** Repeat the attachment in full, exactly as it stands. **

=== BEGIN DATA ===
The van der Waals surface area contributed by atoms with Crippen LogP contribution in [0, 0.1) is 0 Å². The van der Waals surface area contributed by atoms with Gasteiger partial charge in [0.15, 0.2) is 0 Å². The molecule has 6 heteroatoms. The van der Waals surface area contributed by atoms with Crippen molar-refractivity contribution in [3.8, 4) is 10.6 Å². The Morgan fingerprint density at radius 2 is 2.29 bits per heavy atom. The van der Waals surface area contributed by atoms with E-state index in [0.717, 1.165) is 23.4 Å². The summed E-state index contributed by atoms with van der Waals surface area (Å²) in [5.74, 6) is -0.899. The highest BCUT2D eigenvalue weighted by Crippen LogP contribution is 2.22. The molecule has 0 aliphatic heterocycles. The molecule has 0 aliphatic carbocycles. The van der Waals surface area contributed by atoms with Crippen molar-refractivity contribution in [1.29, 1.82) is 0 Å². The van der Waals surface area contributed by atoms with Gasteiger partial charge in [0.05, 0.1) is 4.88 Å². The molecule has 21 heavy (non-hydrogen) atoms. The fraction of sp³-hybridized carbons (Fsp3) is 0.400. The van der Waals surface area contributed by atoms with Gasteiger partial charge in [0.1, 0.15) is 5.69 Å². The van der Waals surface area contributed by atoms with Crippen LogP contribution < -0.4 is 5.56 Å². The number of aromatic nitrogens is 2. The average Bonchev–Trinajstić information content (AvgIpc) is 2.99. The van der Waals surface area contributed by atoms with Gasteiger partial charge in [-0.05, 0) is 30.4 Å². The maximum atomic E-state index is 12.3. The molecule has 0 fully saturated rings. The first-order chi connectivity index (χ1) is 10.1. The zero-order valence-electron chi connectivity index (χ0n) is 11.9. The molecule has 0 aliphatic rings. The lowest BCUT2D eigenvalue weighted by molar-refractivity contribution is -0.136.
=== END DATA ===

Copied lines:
The van der Waals surface area contributed by atoms with Crippen LogP contribution in [0, 0.1) is 0 Å². The van der Waals surface area contributed by atoms with Gasteiger partial charge in [0.15, 0.2) is 0 Å². The molecule has 6 heteroatoms. The van der Waals surface area contributed by atoms with Crippen molar-refractivity contribution in [3.8, 4) is 10.6 Å². The Morgan fingerprint density at radius 2 is 2.29 bits per heavy atom. The van der Waals surface area contributed by atoms with E-state index in [0.717, 1.165) is 23.4 Å². The summed E-state index contributed by atoms with van der Waals surface area (Å²) in [5.74, 6) is -0.899. The highest BCUT2D eigenvalue weighted by Crippen LogP contribution is 2.22. The molecule has 0 aliphatic heterocycles. The molecule has 0 aliphatic carbocycles. The van der Waals surface area contributed by atoms with Crippen molar-refractivity contribution in [1.29, 1.82) is 0 Å². The van der Waals surface area contributed by atoms with Gasteiger partial charge in [0.05, 0.1) is 4.88 Å². The molecule has 21 heavy (non-hydrogen) atoms. The fraction of sp³-hybridized carbons (Fsp3) is 0.400. The van der Waals surface area contributed by atoms with Gasteiger partial charge in [0.1, 0.15) is 5.69 Å². The van der Waals surface area contributed by atoms with Crippen LogP contribution < -0.4 is 5.56 Å². The number of aromatic nitrogens is 2. The average Bonchev–Trinajstić information content (AvgIpc) is 2.99. The van der Waals surface area contributed by atoms with Gasteiger partial charge in [-0.05, 0) is 30.4 Å². The maximum atomic E-state index is 12.3. The molecule has 0 fully saturated rings. The first-order chi connectivity index (χ1) is 10.1. The zero-order valence-electron chi connectivity index (χ0n) is 11.9. The molecule has 0 aliphatic rings. The lowest BCUT2D eigenvalue weighted by molar-refractivity contribution is -0.136.